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Tesla will resume accepting bitcoin when it uses more clean energy, says Musk

Elon Musk has said that Tesla will resume allowing bitcoin transactions when miners use more renewable energy.

Article originally published by The Guardian. Hargreaves Lansdown is not responsible for its content or accuracy and may not share the author's views. News and research are not personal recommendations to deal. All investments can fall in value so you could get back less than you invest.

Elon Musk has said that Tesla will resume allowing bitcoin transactions when miners use more renewable energy.

“When there’s confirmation of reasonable (~50%) clean energy usage by miners with positive future trend, Tesla will resume allowing bitcoin transactions,” Musk, the company’s CEO, said in a tweet on Sunday.

The price of one bitcoin rose above $39,500 (£33,950) on Monday morning in the UK, an increase of by 10% since midday BST on Sunday.

Musk also said that Tesla sold about 10% of holdings to confirm bitcoin could be liquidated easily without moving market.

He announced in May that Tesla would no longer accept bitcoin for car purchases, citing long-brewing environmental concerns for a swift reversal in the company’s position on the cryptocurrency. In February, Tesla revealed it had bought $1.5bn of bitcoin and would accept it as a form of payment for cars. But the cryptocurrency’s production is at odds with the company’s mission toward a “zero-emission future”.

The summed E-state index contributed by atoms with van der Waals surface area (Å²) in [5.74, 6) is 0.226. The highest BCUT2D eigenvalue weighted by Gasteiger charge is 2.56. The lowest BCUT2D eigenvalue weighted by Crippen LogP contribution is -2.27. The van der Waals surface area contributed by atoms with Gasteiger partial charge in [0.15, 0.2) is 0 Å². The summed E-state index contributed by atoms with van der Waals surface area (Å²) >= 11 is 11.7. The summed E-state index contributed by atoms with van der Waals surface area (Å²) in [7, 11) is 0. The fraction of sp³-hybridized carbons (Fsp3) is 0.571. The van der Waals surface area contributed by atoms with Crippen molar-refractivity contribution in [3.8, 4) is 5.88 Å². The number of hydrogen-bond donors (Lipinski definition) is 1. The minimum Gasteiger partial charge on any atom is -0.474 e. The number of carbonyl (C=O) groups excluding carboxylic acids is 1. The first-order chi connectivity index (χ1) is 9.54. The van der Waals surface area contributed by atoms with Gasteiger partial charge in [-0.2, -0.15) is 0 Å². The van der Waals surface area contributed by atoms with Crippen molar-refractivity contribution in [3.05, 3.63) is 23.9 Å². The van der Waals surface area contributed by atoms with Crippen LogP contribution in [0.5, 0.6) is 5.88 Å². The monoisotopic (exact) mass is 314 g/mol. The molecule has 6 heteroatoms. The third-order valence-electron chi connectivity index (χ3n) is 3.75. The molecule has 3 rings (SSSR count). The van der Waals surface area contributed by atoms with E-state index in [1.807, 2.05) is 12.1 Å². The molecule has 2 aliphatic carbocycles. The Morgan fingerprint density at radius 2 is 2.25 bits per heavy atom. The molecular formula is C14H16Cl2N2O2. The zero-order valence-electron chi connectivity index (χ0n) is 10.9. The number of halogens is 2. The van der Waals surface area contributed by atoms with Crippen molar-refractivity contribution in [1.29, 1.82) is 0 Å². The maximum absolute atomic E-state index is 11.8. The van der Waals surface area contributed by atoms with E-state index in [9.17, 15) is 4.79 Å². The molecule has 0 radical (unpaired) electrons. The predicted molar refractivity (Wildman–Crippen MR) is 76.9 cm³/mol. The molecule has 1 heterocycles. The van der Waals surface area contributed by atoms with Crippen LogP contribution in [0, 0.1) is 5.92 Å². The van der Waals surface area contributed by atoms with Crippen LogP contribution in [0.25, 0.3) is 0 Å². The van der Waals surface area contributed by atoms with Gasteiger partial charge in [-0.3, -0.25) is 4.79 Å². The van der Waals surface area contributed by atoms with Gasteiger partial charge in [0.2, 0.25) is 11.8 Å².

Bitcoin fell more than 10% after Musk’s tweet in May.

The billionaire said that he believed cryptocurrency has a promising future, but it cannot be at great cost to the environment.

The energy used to produce bitcoin alone is equivalent to the annual carbon footprint of Argentina, according to Cambridge Bitcoin Electricity Consumption Index, a tool from researchers at Cambridge University that measures the currency’s energy use.

Bitcoin mining – the process in which a bitcoin is awarded to a computer that solves a complex series of algorithms – is a deeply energy-intensive process. Because there is a finite number of bitcoins that can be mined – 21m – computers have to solve harder and harder algorithms in order to get bitcoin. The special equipment and intense processing power use a lot of electricity – as much as some entire countries.

Reuters contributed to this report


This article was written by Guardian staff and agencies from The Guardian and was legally licensed through the Industry Dive publisher network. Please direct all licensing questions to legal@industrydive.com.


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    Article originally published by The Guardian. Hargreaves Lansdown is not responsible for its content or accuracy and may not share the author's views. News and research are not personal recommendations to deal. All investments can fall in value so you could get back less than you invest.

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